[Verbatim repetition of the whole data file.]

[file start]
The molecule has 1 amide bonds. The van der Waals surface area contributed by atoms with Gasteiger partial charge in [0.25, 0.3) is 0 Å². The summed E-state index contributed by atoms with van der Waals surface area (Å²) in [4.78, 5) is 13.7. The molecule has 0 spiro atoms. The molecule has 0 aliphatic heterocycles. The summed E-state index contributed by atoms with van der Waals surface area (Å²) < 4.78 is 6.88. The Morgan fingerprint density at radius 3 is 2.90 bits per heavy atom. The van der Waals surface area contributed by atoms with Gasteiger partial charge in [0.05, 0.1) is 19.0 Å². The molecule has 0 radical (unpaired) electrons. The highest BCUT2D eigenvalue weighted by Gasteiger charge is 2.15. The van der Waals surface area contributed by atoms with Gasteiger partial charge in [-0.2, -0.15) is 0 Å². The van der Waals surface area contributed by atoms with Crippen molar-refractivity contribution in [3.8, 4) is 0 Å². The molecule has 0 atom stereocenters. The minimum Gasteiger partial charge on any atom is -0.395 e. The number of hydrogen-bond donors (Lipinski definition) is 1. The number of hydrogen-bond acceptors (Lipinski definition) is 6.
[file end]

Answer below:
The molecule has 1 amide bonds. The van der Waals surface area contributed by atoms with Gasteiger partial charge in [0.25, 0.3) is 0 Å². The summed E-state index contributed by atoms with van der Waals surface area (Å²) in [4.78, 5) is 13.7. The molecule has 0 spiro atoms. The molecule has 0 aliphatic heterocycles. The summed E-state index contributed by atoms with van der Waals surface area (Å²) < 4.78 is 6.88. The Morgan fingerprint density at radius 3 is 2.90 bits per heavy atom. The van der Waals surface area contributed by atoms with Gasteiger partial charge in [0.05, 0.1) is 19.0 Å². The molecule has 0 radical (unpaired) electrons. The highest BCUT2D eigenvalue weighted by Gasteiger charge is 2.15. The van der Waals surface area contributed by atoms with Gasteiger partial charge in [-0.2, -0.15) is 0 Å². The van der Waals surface area contributed by atoms with Crippen molar-refractivity contribution in [3.8, 4) is 0 Å². The molecule has 0 atom stereocenters. The minimum Gasteiger partial charge on any atom is -0.395 e. The number of hydrogen-bond donors (Lipinski definition) is 1. The number of hydrogen-bond acceptors (Lipinski definition) is 6.